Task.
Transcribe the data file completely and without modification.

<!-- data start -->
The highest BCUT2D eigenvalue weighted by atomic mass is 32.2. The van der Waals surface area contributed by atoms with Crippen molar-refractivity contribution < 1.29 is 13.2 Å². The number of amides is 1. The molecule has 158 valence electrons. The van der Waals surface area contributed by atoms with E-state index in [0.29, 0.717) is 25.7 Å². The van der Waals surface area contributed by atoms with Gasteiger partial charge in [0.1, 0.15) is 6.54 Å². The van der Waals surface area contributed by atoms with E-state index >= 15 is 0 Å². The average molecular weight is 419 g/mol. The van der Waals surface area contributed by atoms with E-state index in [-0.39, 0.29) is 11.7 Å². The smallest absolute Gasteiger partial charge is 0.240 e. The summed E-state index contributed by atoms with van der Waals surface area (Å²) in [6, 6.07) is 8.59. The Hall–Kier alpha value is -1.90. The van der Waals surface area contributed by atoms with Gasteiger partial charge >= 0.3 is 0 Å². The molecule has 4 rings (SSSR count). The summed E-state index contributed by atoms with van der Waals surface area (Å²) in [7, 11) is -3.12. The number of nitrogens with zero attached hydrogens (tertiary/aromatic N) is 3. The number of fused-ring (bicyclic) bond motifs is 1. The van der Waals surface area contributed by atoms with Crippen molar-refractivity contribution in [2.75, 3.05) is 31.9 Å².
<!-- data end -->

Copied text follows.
The highest BCUT2D eigenvalue weighted by atomic mass is 32.2. The van der Waals surface area contributed by atoms with Crippen molar-refractivity contribution < 1.29 is 13.2 Å². The number of amides is 1. The molecule has 158 valence electrons. The van der Waals surface area contributed by atoms with E-state index in [0.29, 0.717) is 25.7 Å². The van der Waals surface area contributed by atoms with Gasteiger partial charge in [0.1, 0.15) is 6.54 Å². The van der Waals surface area contributed by atoms with E-state index >= 15 is 0 Å². The average molecular weight is 419 g/mol. The van der Waals surface area contributed by atoms with E-state index in [-0.39, 0.29) is 11.7 Å². The smallest absolute Gasteiger partial charge is 0.240 e. The summed E-state index contributed by atoms with van der Waals surface area (Å²) in [6, 6.07) is 8.59. The Hall–Kier alpha value is -1.90. The van der Waals surface area contributed by atoms with Gasteiger partial charge >= 0.3 is 0 Å². The molecule has 4 rings (SSSR count). The summed E-state index contributed by atoms with van der Waals surface area (Å²) in [7, 11) is -3.12. The number of nitrogens with zero attached hydrogens (tertiary/aromatic N) is 3. The number of fused-ring (bicyclic) bond motifs is 1. The van der Waals surface area contributed by atoms with Crippen molar-refractivity contribution in [2.75, 3.05) is 31.9 Å².